I told him my name and told him I was the brother-in-law of the hotel superintendent. Ho Tim still worked there for the Japanese but he earned very little. The translator calmed me down and promised to look into the matter. In fact, he did do something because my father was released a few hours later. He was very frightened by the experience. I knew that the next time we might not be so lucky. We had to move.
I found a flat on the Wanchai waterfront, just next to the Luk Kwok Hotel, which later became famous because it was the original of the hotel in the Suzie Wong book. So we all moved there and for the next few months we did nothing. Nothing at all. There was nothing to do. No-one had any money. Gradually, the money we did have on hand, our ‘hot cash’, gave out. It became more and more difficult to live.
It was at this time that our mui-jai ran away. She was the mui-jai my father-in-law had given my wife when we got married. Her name was Shen Yee. Why did she run away? Who can say? Maybe it was because we were getting poorer and poorer. Maybe she felt guilty to be eating our rice. Or maybe she felt this was a good time to gain her freedom. Actually, I can tell you that she was free to go anytime. No-one would have stopped her. Actually, by that time it wasn’t really legal to have a mui-jai, but no-one told their mui-jai. The girls were illiterate so many of them didn’t know. Maybe they did know but were happy to stay with their families. It was a kind of security. Anyway, the fact is, even if it was the law everyone ignored it. Maybe I am old-fashioned but I have no objection to the mui-jai system if the master and mistress of the house are good. I can say that we always treated our mui-jais well.
Shen Yee disappeared and then, a few days later, a friend of mine told me that she was working in a barber shop. Although there was no work for anyone in the normal way there was always work for a girl in a barber shop. Why? Because these barber shops were different from normal hairstylists. In those days, when you went to a barber shop it wasn’t just to get your hair cut. They performed other services, especially massage. And it’s common for a customer to make an arrangement to meet the barber girl later for sex. So the girls who work in these shops are a form of prostitute.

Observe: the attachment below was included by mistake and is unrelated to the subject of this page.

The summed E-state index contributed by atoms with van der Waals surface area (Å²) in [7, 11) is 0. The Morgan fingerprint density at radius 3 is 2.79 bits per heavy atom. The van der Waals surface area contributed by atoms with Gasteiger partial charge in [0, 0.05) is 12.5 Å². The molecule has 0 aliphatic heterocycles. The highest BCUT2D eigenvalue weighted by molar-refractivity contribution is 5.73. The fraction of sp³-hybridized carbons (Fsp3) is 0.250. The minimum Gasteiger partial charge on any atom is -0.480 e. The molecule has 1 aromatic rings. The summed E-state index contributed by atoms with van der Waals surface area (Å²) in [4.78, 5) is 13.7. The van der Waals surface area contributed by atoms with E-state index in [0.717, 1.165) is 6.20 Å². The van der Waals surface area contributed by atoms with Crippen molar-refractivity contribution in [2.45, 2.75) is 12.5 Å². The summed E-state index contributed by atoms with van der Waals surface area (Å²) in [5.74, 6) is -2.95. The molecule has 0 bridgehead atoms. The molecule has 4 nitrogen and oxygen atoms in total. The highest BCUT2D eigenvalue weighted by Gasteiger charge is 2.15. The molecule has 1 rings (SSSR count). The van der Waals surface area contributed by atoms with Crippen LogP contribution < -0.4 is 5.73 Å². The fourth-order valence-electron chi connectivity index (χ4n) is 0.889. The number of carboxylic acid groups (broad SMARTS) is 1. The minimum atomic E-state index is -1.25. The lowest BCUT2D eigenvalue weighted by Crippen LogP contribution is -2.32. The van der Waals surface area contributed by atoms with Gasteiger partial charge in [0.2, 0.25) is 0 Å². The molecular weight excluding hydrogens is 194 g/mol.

When I heard Shen Yee was working in this barber shop I went to see her. When she saw me she looked scared. She thought I had come to take her back.
“Shen Yee, don’t ever be scared of me. I don’t want to do you any harm. You are free to do what you want. I just want to make sure you are happy. ”
She said she was happy there. After that, I dropped in to see her from time to time. Naturally, I felt some affection for her. We had lived together for six or more years. I didn’t want any harm to come to her. I saw her maybe ten times and then one day she was gone. No-one knew where she had gone. She just disappeared. I never saw her again.
For my wife, everything continued as before. She had three children to look after with just one amah to help. But my wife was always very clever about domestic matters.
During these months, the population of Hong Kong dropped a great deal. Maybe, it was only half or a third what it was before. The people who stayed had no money at all. People stayed at home or just walked the streets looking for opportunities. It was a hard time. Everyone suffered. There was starvation. Sometimes you would see bodies on the streets. I remember once, a man stole a cake and just stuffed it in his mouth. He didn’t care if he was caught, as long as he had something to eat. One thing that some people ate at this time was wild taro. This was not a good vegetable to eat. I’m not sure what exactly it does. Maybe it is slightly poisonous or maybe the wild taro paste can’t be digested so it stays in the bowel until it completely blocks the intestine or the stomach. People knew it was not good but it filled the stomach and stopped them feeling hungry. Many people died from eating too much. At first there is no problem but after six months or so of regular eating it becomes fatal. Another thing, girls and women were afraid of the soldiers but I don’t think there was much rape. My wife stayed at home most of the time.